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Thursday, 11 August 1921


Senator REID (Queensland) . - The Minister has admitted that this is a revenue-producing item.


Senator Russell - Largely.


Senator REID - Tie-making as an industry is being carried on in nearly all of the States, and silk is its raw material. In the hotter States, particularly Queensland and Western Australia, silk wearing apparel is a necessary article. Why should the people of those States be -penalized because the climate compels them to wear silk? Senator Lynch declares silk, as an article of apparel, to be a luxury. In the southern States people are accustomed to wear dull, heavy clothing, but in the northern parts of the Commonwealth light washing material is the popular article of apparel, and what can be better than silk?


Senator Bolton - There is more silk worn in Victoria than in any other State.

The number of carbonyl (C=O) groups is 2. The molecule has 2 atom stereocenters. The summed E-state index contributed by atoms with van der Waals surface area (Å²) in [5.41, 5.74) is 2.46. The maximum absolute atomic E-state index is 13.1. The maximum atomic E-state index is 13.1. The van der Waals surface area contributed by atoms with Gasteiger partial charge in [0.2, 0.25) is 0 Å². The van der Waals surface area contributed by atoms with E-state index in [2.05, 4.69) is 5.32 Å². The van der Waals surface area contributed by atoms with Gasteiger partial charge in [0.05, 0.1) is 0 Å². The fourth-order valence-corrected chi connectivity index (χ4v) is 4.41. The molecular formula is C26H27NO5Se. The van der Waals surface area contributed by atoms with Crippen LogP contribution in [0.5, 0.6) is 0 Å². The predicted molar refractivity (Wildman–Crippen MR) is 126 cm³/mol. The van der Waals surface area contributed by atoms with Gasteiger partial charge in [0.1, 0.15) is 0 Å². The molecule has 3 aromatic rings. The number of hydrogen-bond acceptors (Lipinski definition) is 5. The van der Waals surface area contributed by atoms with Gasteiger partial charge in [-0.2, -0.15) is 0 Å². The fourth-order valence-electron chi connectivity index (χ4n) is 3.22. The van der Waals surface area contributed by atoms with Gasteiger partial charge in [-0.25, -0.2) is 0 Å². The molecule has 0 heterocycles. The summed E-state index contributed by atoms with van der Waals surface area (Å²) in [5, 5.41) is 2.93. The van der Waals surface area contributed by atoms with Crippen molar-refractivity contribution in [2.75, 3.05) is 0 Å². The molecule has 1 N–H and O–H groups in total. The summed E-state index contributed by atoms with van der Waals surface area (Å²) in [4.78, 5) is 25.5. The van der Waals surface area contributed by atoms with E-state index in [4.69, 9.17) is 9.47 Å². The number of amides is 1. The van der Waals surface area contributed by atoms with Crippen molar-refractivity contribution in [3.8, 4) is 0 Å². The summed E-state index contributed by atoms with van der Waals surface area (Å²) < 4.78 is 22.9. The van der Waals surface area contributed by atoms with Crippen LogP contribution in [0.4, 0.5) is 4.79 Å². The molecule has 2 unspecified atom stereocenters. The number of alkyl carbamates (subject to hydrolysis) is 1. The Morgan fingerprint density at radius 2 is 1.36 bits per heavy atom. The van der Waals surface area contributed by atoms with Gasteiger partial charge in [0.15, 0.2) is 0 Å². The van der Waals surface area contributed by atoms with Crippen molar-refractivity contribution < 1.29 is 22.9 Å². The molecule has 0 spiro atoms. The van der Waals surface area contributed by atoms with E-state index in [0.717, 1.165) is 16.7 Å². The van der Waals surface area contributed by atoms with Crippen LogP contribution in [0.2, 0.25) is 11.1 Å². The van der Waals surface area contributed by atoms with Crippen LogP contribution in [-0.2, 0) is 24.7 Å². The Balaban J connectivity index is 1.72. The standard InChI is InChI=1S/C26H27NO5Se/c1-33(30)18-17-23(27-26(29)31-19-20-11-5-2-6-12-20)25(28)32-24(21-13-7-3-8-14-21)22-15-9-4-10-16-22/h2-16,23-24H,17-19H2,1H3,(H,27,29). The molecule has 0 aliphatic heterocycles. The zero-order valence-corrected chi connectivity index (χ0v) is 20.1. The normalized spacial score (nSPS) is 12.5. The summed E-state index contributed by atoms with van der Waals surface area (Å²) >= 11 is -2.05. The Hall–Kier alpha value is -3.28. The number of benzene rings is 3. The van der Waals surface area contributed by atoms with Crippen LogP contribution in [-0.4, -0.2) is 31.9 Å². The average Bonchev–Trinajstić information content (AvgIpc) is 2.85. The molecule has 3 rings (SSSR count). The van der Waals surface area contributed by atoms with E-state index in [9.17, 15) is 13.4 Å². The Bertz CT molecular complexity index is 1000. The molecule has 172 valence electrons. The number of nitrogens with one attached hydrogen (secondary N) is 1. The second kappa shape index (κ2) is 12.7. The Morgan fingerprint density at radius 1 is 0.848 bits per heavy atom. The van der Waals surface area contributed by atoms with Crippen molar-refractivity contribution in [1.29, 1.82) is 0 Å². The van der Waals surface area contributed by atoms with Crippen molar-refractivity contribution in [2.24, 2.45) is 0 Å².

SenatorREID. - Then I think it must be worn in the ball-rooms, for it is certainly not seen in the streets. This duty on silk is simply a tax on the people who live in the hotter climate. People who wear heavy clothes in a hot climate look warm and uncomfortable, but those who have travelled in Western and Northern Queensland know that the womenfolk there dress in light clothing, and always look cool and pleasing. Here the womenfolk wear dull, stuffy clothes.


Senator Bolton - The honorable senator does not see the right sort of people. What part of Melbourne does he visit?


Senator REID - I sometimes visit The Block. Silk is a necessity in hot climates, where it is largely used for women's and children's clothing, so that this duty is a special tax on certain States designed to produce revenue to help the other States out of their difficulties.







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